They furthered their program by purchasing better mares and then they found Tigh and Jill Cowan. They owned Sun Frost and they sold Aaron and Willow a Sun Frost stud. “We became good friends and they’ve been like family to us as we have put our program together. They have been instrumental in our success. We are trying to build the perfect performance horse from barrels to roping to ranching,” said Aaron. The couple continues to strive to get that next best horse. “Our goal has always been to build the best rodeo horse we could get on. The rest is gravy. If we can raise a nice horse for someone else, that’s great.” Aaron competes in team roping and throws a steer from time to time. He roped calves in college but as time has gone on, he has settled on team roping and training horses. “When I met Willow I was getting into raising horses and we started roping together and that’s where we are today.”
Willow met Aaron through mutual rodeo friends while she was going to school in Casper, where he lived. They spend most all their time together. They are on the road a lot in the summer and hire a person every year for the summer to feed, ride, and take care of the place. “You’ve got to have somebody to help with chores and the horses,” she said. “We have a girl that’s out of college for a year and that’s who is helping us right now.”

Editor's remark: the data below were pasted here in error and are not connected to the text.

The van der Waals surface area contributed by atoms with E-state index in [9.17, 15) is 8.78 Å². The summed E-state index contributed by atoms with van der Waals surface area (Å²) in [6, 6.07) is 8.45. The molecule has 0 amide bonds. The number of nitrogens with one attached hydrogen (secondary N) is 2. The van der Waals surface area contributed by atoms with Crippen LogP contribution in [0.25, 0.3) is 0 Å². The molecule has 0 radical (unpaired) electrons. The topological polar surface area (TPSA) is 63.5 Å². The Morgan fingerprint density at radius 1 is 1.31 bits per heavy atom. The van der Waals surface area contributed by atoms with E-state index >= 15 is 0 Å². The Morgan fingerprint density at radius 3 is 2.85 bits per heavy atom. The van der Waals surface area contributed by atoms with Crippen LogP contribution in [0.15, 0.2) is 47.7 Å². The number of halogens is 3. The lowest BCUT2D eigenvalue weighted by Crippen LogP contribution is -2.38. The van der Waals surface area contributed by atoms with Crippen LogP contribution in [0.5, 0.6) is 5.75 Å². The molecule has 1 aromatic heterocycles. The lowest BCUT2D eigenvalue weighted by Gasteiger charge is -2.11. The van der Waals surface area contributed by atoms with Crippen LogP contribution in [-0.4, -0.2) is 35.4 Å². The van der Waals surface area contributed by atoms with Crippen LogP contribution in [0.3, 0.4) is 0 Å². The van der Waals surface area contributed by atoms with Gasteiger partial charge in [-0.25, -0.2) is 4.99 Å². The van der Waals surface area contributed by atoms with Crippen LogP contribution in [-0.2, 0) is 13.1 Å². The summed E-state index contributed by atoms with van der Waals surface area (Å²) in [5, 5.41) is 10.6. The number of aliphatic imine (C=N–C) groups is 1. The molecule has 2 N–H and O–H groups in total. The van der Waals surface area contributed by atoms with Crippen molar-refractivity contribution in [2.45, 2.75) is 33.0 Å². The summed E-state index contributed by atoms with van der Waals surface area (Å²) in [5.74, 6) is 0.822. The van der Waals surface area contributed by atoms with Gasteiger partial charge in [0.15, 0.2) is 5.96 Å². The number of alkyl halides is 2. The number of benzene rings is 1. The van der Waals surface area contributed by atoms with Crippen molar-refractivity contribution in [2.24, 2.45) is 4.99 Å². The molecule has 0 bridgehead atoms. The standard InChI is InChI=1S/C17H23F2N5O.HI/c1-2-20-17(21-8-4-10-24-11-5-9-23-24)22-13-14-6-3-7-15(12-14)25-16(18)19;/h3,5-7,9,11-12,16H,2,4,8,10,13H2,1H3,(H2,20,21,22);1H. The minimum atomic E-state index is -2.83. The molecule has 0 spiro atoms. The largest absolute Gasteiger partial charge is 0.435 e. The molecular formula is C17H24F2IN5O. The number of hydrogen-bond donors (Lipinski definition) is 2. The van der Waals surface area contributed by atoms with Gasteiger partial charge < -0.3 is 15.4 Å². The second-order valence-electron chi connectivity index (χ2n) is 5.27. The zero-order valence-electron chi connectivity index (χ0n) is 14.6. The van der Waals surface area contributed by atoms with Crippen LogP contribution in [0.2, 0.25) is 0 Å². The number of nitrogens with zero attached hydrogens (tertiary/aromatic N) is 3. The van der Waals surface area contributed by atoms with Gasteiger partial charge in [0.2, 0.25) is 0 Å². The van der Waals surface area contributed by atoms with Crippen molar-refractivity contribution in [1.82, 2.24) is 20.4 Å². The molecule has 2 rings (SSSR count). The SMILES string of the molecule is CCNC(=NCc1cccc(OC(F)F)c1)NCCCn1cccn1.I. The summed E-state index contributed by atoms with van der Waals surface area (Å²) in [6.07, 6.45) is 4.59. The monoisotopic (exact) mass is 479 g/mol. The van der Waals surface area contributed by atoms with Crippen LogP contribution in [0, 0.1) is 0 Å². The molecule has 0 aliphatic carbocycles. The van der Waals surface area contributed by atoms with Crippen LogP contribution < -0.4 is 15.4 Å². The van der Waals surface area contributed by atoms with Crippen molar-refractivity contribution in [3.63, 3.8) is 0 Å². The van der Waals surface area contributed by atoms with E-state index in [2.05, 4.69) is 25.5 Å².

Aaron spends most of his fall guiding hunters for Snake River Outfitting. “I help them and Henry Ranches,” he said. “I grew up around Casper and have been hunting ever since I can remember. I’ve been guiding since 1998.” The three months is the only time the couple is apart.
Willow’s dad had an outfitting business when she was growing up so hunting is not new to her. “He’d throw me on a horse on a pack string and send me on my way,” she said. “I would enter the Baggs Fun Days on our pack string horses.” She competed in high school and she tried out the poles on a horse that won her a second place check at her first rodeo. “It’s an addiction to keep going and trying to do good. The people and the competition is so fun.” She made the High School Finals her freshman, sophomore, and junior year in the pole bending and went on to college at Casper, where she made the CNFR in the breakaway from 2002-2005 and won the region in 2003. She majored in Ag Business and Accounting and uses her degree in her role as book keeper for the family came out of that degree.
She added another role to her life. She sold saddle pads for K Bar K Saddle Pad company because they used the pads. “Allen Bach endorsed them for awhile,” she said. “They are good, hand-made quality pads. The owner retired and we tried to find another pad that compared and couldn’t find one.” They found the guy and made him an offer. “We drove to his place, learned how to make the pads, brought the materials home, bought a new sewing machine, and that’s what I do in the winter.” The pads are made from scratch, including cutting out the material, sewing it together, and selling them (which Aaron does). Willow made the pad the Nikki Steffes rode at the Finals last year. “I’ve learned how to tool leather and found a person that will bling them out.”
At the end of the day, Willow’s favorite thing to do to relax is take the boat on the lake. “There’s no cell phone service out there,” she said.